The original reason this thread was started was to draw some attention to the lesser known "host" programs which primarily serve as just that - an environment to host your VIs (virtual instruments). By using host programs, you can (in one location) load several instances of VDL2 for example, save your session, etc. It can be helpful for efficiency.

However - since Kontakt 2 came out and is capable outputting 64 channels, I think many people (myself included) have opted to run the VDL sounds within Kontakt. This isn't "hosting" because you're not launching the VDL2 plugin within Kontakt. All you're doing is loading the sounds in Kontakt. Since VDL was written in Kontakt format, you can do this.

Hope this helps shed some light.

nervoustic

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Re: Host Programs
« Reply #8 on: November 18, 2006, 06:19:41 AM »
Of the host programs listed so far, what is the cheapest?
J. Peter Wolk-Laniewski
George Fox University

Jim Casella

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Re: Host Programs
« Reply #9 on: November 18, 2006, 07:53:12 AM »
Of the host programs listed so far, what is the cheapest?

I don't think it was mentioned in this topic yet, but AU Lab is free. It's included with Mac OSX. If you're using Windows, V-stack is around $50-60 I believe, and I think it has a version you can download from Steinberg. I'm not sure about some of the others. The original message has some links to the manufacturer's pages, so you can probably find more pricing info directly from them.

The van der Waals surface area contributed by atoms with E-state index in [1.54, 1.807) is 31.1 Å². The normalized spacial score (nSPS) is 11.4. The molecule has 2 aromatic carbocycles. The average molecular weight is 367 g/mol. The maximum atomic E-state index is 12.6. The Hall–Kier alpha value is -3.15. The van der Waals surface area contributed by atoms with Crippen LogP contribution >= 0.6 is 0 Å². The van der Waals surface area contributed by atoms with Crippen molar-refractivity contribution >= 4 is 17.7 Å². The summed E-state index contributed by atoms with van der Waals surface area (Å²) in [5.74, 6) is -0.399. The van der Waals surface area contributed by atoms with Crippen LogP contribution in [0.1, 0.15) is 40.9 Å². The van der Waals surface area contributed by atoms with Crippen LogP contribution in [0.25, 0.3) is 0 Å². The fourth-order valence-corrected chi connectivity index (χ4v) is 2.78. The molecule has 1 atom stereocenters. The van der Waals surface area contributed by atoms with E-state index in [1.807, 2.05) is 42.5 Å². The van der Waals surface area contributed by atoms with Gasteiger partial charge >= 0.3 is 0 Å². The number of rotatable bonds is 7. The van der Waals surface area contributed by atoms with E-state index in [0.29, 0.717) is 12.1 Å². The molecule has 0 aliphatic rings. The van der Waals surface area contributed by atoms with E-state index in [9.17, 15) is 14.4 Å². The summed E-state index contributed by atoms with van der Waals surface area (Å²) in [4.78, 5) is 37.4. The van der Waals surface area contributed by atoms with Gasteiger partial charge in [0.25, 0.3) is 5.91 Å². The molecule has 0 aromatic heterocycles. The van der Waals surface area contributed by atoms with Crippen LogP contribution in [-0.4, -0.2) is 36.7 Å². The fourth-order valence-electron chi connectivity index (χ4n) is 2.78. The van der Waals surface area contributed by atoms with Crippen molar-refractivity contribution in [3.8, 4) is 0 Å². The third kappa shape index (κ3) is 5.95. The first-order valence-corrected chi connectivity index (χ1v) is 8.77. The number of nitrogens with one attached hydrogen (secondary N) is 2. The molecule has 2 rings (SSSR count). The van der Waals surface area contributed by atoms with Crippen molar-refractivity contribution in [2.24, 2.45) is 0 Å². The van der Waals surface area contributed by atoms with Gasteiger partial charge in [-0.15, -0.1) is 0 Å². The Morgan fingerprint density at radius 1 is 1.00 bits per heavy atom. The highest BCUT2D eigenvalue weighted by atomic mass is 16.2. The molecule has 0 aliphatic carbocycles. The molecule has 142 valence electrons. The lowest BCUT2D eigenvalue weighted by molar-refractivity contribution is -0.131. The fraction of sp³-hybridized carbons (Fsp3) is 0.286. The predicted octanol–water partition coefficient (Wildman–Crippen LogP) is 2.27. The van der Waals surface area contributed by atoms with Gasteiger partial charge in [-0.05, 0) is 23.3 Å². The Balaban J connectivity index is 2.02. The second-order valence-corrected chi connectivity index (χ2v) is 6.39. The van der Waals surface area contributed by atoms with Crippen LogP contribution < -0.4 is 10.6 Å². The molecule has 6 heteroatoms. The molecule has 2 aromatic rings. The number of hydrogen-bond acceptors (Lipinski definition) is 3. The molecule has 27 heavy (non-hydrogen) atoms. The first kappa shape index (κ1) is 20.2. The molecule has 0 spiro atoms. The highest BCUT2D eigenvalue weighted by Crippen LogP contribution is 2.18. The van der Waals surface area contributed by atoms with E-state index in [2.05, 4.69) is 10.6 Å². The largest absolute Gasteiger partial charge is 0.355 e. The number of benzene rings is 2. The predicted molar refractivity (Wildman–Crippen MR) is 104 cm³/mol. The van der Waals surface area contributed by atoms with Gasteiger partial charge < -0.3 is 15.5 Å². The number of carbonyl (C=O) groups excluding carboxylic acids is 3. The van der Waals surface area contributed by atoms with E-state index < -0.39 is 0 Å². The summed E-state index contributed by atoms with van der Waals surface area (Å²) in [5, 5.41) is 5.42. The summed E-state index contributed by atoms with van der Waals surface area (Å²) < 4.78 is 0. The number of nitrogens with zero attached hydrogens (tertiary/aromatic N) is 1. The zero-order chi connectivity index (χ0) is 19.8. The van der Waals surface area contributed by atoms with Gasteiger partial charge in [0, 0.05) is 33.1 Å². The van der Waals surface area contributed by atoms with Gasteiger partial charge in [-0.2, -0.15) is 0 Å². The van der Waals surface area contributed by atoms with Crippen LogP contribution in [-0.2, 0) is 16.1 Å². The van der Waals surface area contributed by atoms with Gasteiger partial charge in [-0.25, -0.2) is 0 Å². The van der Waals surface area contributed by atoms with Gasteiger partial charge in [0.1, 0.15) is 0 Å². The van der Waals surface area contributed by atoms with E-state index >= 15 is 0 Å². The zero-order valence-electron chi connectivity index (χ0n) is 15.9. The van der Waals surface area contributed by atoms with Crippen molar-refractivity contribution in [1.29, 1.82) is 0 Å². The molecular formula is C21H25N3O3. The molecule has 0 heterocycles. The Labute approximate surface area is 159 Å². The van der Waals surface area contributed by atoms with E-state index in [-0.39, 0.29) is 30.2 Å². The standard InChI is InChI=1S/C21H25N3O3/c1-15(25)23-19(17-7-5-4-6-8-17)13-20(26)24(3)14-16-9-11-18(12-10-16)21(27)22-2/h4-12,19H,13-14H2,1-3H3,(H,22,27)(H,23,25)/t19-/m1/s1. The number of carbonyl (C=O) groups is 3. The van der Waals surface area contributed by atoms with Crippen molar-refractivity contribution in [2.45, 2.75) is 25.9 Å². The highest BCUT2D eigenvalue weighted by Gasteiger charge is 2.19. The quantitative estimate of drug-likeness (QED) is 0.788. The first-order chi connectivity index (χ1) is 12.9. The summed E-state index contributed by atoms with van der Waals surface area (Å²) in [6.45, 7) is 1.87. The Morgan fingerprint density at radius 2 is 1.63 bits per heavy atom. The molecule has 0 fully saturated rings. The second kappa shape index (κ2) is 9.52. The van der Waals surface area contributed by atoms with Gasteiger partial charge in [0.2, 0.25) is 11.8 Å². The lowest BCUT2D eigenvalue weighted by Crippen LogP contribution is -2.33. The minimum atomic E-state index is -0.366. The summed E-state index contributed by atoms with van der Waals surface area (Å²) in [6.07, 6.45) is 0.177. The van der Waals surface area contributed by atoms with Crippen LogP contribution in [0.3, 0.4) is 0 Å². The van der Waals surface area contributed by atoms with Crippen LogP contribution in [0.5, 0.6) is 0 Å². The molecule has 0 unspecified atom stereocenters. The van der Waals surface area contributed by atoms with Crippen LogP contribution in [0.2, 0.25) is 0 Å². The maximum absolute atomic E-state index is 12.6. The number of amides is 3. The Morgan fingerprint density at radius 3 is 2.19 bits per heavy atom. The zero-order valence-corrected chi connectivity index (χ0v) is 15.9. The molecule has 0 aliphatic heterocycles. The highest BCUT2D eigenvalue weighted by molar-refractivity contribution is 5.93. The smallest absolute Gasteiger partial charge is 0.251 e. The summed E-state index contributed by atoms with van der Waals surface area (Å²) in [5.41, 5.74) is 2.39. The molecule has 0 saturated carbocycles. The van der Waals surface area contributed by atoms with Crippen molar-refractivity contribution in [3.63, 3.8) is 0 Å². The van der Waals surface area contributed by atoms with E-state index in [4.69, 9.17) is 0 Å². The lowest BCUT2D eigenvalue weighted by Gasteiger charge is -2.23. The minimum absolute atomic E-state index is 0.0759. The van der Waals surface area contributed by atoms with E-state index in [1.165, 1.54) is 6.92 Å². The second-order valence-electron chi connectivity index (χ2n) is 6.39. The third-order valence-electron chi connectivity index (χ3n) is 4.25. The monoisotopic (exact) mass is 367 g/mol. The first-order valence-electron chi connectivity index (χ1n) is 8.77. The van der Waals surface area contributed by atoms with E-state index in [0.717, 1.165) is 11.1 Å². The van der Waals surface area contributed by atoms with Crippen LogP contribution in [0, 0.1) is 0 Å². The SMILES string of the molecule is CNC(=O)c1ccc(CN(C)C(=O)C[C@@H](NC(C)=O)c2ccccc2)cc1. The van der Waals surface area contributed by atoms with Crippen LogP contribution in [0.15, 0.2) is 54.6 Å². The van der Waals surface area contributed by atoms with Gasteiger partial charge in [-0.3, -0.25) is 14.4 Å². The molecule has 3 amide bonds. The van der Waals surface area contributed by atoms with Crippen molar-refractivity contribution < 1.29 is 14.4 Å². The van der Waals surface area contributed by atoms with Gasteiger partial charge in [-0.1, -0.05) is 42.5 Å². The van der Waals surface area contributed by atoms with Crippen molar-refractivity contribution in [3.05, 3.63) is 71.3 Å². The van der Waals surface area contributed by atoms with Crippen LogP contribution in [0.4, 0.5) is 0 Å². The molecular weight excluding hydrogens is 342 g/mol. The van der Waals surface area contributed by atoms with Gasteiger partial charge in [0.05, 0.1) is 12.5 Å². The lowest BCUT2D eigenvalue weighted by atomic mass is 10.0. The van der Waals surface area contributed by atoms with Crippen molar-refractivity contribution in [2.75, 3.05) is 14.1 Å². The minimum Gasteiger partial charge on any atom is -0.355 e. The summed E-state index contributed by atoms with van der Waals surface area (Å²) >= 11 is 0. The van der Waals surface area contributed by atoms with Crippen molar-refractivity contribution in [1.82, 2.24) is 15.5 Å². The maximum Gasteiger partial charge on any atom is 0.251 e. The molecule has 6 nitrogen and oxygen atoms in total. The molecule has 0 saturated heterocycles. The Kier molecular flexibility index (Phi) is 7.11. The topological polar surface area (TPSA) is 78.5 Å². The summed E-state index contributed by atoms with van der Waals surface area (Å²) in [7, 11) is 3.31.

marimbit

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Re: Host Programs
« Reply #10 on: September 25, 2007, 03:16:54 AM »
What about reason?

Justin Phillips

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Re: Host Programs
« Reply #11 on: September 25, 2007, 04:17:00 AM »
Reason is not a VST host program.  Although it has MIDI sequencing features, you are locked to the instruments that Reason comes with (although you can load your own samples).  You might be able to get away with loading the samples by hand, but you'd be limited.  Most people use Reason as a Re-Wire application into another DAW.

It's better to think of Reason as a virtual rack of gear.
-Justin-

Jaybee

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Re: Host Programs
« Reply #12 on: March 17, 2008, 05:17:22 AM »
Reaper?
Jerry
Yesterday was the deadline for all complaints.

palosjr

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Re: Host Programs
« Reply #13 on: March 31, 2008, 07:10:47 AM »
Jaybee,

I have played around with Reaper some, and while it was free and fairly simple to use, I was not to fond of the interface. I was able to use VDL2 with it, and I kinda figured out how to get VDL2.5 working with it, but it took some trial and error stuff.

Someone on here is bound to have more knowledge than me on this program. In the words of Qui-Gon Jinn "There is always a bigger fish."
OAS AAS LLS

Justin Palos
Music Education - Sam Houston State University

Dell Inspiron 15
Windows Vista
4G RAM
320 Gig HDD
Sibelius 5.1
Finale '08
VDL2.5.1
Cubase SX3
SoundBooth CS4
Sony SoundForge
M-Audio Keystation 49e